Revealing the Thinking Behind the Music: Seán Clancy's 'Four Sections of Music Unequally Divided'

Artwork for Seán Clancy's new album.

Revealing the Thinking Behind the Music: Seán Clancy's 'Four Sections of Music Unequally Divided'

Composer Seán Clancy has just released a recording of 'Four Sections of Music Unequally Divided' on the Birmingham Record Company label. James Camien McGuiggan reviews.

Four Sections of Music Unequally Divided, like much of composer Seán Clancy’s recent work, is music in which simplicity belies depth. You can simply listen to it and be massaged by its resonant gamelan notes and piano tremolos embedded in a rich cushion of electronica. Or you can listen to it while following the score, which is easily done when Clancy provides it in its entirety in the booklet (it comfortably fits on a single page). The peculiar compositional method of the piece now becomes clear: it consists of musical cells of indeterminate length loosely arranged on the page into four sections. But it is only when you read Clancy’s liner notes that the depth of the music reveals itself: he draws close around him his influences, charting how Four Sections has been inspired by the conceptual artist Sol LeWitt and the composer and music theorist James Tenney (the work’s dedicatees), among others. The notes also show how Four Sections, despite its length (44 minutes in this performance), is but one take on some concerns that Clancy has been exploring for some time.

A description of the piece is needed first. Composed in 2018, the score is very thin in its directions: it is for any number of performers, and its four sections can be played in any order or simultaneously. The present performance is for gamelan, synthesisers and piano, all played by Clancy himself, and the composer here performs the sections consecutively and in order. Each section consists of a number of short musical cells, sometimes single breves. Almost the entire piece is restricted to the pitches D, E-flat, A and B-flat.

This restricted palette allows Clancy to focus on the difference that reveals itself through stasis, one of the main concerns of this work. This has been a recurring theme for the composer: in 2022’s Peso, thirteen oscillators sound for an hour, the performer adjusting their relative volume not to change the notes but to foreground the different harmonic relationships that are already there. The stasis of Four Sections is the repetition of its notes and cells; the single chord that comprises ‘Section IIIB’ swells, unaccompanied, from pianissimo to fortissimo and back again for thirteen minutes. Each swell is inevitably different, and the chord, which is an unmeasured tremolo played between the hands, never has a settled sonority as Clancy plays at the limits of his ability to control the instrument. This is intentional: Clancy gives credit to Tenney for inspiring him to write this way. It is a lovely chord too, voiced in stacked thirds and sixths that combine to create more dissonant intervals – it seems designed to allow the listener to either enjoy its warmth or attend to its ever-shifting harmonic character, as per their desire.

Influences and inspiration
Tenney is more than an inspiration: the score for the final section of this work is almost identical to – Clancy says ‘a transcription (or whatever you want to call it) of’ – Tenney’s 1972 one-note composition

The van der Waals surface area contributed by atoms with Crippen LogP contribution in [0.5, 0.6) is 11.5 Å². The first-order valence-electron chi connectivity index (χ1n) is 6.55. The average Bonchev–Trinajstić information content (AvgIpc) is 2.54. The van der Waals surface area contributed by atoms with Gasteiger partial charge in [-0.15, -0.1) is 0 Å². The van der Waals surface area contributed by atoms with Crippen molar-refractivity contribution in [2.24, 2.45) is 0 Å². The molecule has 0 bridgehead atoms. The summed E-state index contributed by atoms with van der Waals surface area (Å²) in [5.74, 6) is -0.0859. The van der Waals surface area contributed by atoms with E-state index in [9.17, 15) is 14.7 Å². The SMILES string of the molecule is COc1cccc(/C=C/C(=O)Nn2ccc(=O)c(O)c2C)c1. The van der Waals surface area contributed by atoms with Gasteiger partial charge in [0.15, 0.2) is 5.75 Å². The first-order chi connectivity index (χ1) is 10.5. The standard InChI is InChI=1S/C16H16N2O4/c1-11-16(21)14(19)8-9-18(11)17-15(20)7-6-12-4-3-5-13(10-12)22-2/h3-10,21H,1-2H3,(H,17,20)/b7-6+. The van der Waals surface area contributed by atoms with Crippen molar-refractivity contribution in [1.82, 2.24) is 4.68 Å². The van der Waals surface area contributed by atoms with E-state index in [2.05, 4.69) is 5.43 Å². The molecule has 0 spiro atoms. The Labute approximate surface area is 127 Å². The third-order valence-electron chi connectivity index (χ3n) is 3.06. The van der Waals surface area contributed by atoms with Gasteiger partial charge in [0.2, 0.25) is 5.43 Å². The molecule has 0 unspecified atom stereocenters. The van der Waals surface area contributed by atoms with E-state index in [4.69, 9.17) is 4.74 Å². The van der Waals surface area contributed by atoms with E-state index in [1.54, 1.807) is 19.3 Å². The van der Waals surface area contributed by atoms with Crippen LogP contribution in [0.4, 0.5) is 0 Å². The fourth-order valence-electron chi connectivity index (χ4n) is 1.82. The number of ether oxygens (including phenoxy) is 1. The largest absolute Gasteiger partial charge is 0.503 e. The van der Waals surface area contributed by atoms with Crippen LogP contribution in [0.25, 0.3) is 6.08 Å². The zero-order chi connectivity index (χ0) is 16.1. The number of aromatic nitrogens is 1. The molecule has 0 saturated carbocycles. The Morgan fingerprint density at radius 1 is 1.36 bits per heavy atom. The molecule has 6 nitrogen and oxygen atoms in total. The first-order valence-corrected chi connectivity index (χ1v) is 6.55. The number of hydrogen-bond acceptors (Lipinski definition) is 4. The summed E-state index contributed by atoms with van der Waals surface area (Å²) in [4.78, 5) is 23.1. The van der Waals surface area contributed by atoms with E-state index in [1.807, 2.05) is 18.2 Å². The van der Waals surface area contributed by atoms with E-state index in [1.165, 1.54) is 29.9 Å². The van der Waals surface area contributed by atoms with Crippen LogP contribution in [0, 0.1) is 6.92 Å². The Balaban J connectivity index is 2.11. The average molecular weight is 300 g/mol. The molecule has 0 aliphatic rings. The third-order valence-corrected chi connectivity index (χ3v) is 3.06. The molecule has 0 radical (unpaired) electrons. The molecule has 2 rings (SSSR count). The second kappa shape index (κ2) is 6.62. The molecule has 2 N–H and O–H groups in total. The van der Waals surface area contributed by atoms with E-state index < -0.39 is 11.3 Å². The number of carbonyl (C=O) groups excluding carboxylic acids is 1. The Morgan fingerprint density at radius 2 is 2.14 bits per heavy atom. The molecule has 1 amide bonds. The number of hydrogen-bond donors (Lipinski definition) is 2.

Having Never Written a Note for Percussion. Four Sections also pays homage to Tenney’s theoretical writings. To give one example, Tenney developed a ‘gestalt theory’ of music in which he articulated the way in which we break musical time into distinct sound events (such as a note or a melody) rather than hear it as a continuous stream. The neat structure of Four Sections highlights, perhaps, the ‘levels’ of what Tenney calls temporal gestalt units: the shortest units of Four Sections (elements and ‘clangs’) fit tidily under the larger ones, and things are repeated as if to allow us to better study them.

What Four Pieces owes to LeWitt is – among other things – the freedom to let a single idea run its course. Clancy, quoting LeWitt’s ‘Paragraphs on Conceptual Art,’ calls the idea behind Four Pieces a ‘machine that makes the work.’ Thinking of things this way, which enjoins the composer to avoid admixture of the idea with ‘caprice, taste and other whimsies,’ gives Four Pieces a fine clarity. It also licenses Clancy making such an extended work from such little material. 

Listeners who do not consider it terribly important what LeWitt’s reflections license or who don’t think that they should need to know what Tenneyian clangs are in order to listen to music might wonder whether Clancy is one of those artists who wield their erudition like a shield or weapon, as if a good theoretical justification for their work can expiate musical shortcomings or compel the listener to acknowledge that the music is good. The way Clancy draws in the thinking behind his music could not be further from this. The sense one gets is rather that he is surrounding himself with friends, or wanting to give the listener as much context and understanding as possible. It’s even self-effacing, as if he wants you to see his music not as a miracle of genius but as just one contribution to a community. As such, the invitation to turn one’s attention to the theoretical and musical background and influences to Four Pieces is a warm one – a warmth that permeates this soft work.

Seán Clancy’s Four Sections of Music Unequally Divided is released on the Birmingham Record Company label. To purchase the digital album, visit

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Published on 26 April 2024

James Camien McGuiggan studied music in Maynooth University and has a PhD in the philosophy of art from the University of Southampton. He is currently an independent scholar.

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